It has been 438 days since the fully fledged Oriel Park roar greeted Dundalk. That day was 24 February, a 3-0 defeat of Cork City pre-Covid19. Scoring three goals and keeping a clean sheet is something that has hasn’t arisen much since.
The Lilywhites currently reside in in sixth position, 13 points off Shamrock Rovers who sit top of the table. It is already looking a struggle to reel in the Hoops, a team unbeaten in their last 31 league games – although Dundalk were the last team to beat them in domestic action when the Lilywhites lifted the FAI Cup after last year’s final.
Over the years the dedicated Oriel Park faithful has whipped their side into action, providing the soundtrack to waves of sustained Dundalk attacks. The pandemic has stemmed that possibility, something interim manager Jim Magilton regrets.
“I'm devastated that there are no fans in the stadiums,” said Magilton speaking on the eve of his side’s home game. “It's not the same - it's nowhere near the same - but in some aspects fans in this stadium might be quite intimidating for one or two players.
“We've seen it in many dressing rooms where sometimes it can be a little bit intimidating and at the minute if you're going through a period like we're going through sometimes that can have a detrimental effect on players,” said Magilton.
The recent performances have not been the level the Dundalk supporters have been used to over the last decade or so. The Shed would have no qualms in letting the players know.
“They're not used to being in this position so I'm sure they would but that's part and parcel of the game. People pay good money. They work so hard all week to pay and come in and watch the game and they expect to be entertained.
“This is an entertainment business whether we like it or not. We want to entertain people and we want to win games of football.”
The next manager whoever that may be will face the wrath of the fans as there does not look like there will be an appointment sooner rather than later. July looks like it could be the first month where fans are allowed attend games once more. The search for the next boss continues.
“It is ongoing. We're collating information and we're collating CVs. We're just going to take our time. It's a massive decision for this club as you're all well aware. I'm going to be around for the next few weeks and then we'll get there in the end. There's a lot of noise around it of course.”
Liam Buckley’s Sligo side are next on the agenda for Dundalk as Magilton and assistant coaches Stephen McDonnell and Giuseppe Rossi continued to prepare the team for Friday night’s game.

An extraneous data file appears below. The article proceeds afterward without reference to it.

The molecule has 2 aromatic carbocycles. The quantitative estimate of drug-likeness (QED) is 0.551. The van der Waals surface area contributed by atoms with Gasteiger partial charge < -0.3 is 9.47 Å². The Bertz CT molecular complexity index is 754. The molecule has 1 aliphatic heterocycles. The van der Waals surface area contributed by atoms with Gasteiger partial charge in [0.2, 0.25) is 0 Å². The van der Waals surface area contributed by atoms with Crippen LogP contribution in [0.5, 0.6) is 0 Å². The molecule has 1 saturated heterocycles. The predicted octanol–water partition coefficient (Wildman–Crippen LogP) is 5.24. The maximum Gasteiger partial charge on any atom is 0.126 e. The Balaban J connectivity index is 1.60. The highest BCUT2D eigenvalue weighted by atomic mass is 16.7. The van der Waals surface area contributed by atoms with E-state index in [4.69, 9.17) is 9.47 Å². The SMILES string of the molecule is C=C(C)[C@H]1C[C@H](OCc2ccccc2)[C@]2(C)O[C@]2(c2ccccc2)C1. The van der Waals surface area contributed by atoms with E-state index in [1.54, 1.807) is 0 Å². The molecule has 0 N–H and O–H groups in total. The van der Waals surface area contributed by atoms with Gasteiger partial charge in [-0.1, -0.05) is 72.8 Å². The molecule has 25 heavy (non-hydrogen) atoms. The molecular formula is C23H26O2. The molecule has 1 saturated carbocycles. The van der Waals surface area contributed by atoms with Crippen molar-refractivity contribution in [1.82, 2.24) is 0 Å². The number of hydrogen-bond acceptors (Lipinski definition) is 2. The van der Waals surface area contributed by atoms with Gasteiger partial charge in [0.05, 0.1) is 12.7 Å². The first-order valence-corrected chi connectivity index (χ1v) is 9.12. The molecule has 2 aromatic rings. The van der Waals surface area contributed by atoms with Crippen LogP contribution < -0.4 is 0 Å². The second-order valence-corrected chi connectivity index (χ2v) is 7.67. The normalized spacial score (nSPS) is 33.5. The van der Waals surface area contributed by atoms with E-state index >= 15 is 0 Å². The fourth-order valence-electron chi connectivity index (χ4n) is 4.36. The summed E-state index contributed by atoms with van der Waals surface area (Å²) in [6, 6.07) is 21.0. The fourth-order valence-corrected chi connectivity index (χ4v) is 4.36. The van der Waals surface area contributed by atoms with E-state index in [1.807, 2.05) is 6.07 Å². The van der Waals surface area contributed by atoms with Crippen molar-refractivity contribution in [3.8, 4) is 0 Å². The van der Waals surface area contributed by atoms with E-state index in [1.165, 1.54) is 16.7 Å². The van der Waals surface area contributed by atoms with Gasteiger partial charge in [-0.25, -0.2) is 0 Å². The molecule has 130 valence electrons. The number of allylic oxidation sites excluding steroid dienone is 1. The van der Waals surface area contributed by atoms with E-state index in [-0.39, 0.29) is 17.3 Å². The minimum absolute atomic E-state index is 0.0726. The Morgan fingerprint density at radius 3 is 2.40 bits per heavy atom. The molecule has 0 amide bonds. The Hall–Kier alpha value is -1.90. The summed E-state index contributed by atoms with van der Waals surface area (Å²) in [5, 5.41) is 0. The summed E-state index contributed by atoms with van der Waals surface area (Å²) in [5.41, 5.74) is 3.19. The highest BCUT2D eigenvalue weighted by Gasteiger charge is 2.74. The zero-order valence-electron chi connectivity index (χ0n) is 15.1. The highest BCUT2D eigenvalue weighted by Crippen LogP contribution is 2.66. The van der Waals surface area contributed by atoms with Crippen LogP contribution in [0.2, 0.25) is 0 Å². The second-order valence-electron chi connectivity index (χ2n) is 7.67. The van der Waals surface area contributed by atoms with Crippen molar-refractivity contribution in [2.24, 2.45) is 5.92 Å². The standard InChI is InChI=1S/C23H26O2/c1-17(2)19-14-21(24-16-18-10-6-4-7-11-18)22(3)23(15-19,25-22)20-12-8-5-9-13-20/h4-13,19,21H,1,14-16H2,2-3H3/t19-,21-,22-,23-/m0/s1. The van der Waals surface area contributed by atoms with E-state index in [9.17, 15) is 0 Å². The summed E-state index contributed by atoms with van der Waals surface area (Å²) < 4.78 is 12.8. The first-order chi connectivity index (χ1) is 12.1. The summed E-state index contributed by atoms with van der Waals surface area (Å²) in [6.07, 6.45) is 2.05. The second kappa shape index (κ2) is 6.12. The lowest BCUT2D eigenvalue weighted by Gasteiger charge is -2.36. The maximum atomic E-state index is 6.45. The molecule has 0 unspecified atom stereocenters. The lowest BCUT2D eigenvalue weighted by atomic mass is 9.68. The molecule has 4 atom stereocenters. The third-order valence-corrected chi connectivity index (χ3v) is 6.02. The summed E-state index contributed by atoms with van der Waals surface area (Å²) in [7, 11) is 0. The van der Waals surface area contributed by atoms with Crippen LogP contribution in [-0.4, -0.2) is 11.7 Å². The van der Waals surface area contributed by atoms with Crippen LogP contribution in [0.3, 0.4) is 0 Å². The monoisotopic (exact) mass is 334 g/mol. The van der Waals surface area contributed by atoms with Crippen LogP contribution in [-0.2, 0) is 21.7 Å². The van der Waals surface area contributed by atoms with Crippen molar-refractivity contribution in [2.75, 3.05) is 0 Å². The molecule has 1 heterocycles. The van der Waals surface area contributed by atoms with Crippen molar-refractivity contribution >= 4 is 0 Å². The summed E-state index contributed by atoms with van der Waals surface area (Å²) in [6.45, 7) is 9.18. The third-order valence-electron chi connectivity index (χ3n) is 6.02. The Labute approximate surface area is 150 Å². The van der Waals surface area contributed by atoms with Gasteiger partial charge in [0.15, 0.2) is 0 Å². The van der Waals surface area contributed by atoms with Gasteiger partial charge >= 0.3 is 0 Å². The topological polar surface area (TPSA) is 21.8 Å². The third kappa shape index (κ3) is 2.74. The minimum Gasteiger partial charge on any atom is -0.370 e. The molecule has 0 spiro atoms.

Han Jeongwoo has returned to training, however Sam Stanton, Sonni Nattestad, David McMillan, Patrick Hoban and Brian Gartland all remain out of contention.
Sligo were full value for their point on the opening day when the sides last met and would have felt hard done by after having a potential winner ruled out incorrectly for offside.
“They've got a good threat, they've got good footballers who know the league, they're very experienced, they've got pace. We're relishing the opportunity of playing them and we're looking forward to it and hopefully we'll present ourselves positively.”
The prospect of European football now lies in limbo as Dundalk aim to climb the table, never mind regain the league title from Shamrock Rovers.
“The bare minimum for us is Europe, and to be winning games of football. You have seen the success of this football club, the core group of the players is still here, and now it's a different challenge.
“The bottom line is, they need to win the game and they are aware of that. Win the game, go to Longford, win the game, you don't win and it's another two points dropped but Friday night is win the game, end of story, I don't care how you win the game, win it, end of story.”
The rotation of goalkeepers has been a bone of contention for the Dundalk supporters. Peter Cherrie has played the last two games but was at fault for both of Longford’s goals last Monday. Magilton is looking now for consistency.
“I love consistency. I love consistency in message, and I love consistency in team selections and that's important. I think by and large we've done that over the last four games, albeit through injury we've had to make one or two changes but that happens throughout the course of a season. What I want from this football club is consistency and a quiet period and I want us to win games of football.”
Magilton has taken a step from his sporting director role toward the training ground. The former Northern Irish international has been enthused with what he has seen behind the scenes.
“It's a 90-minute thing for you guys (journalists) and I get that and of course you judge our performances on the 90 minutes but I'm watching the squad, taking information in, speaking to the staff. It's amazing when you do go back into it, it's about characters and personalities and you're finding out every day about characters and personalities and you're weighing everything up.”
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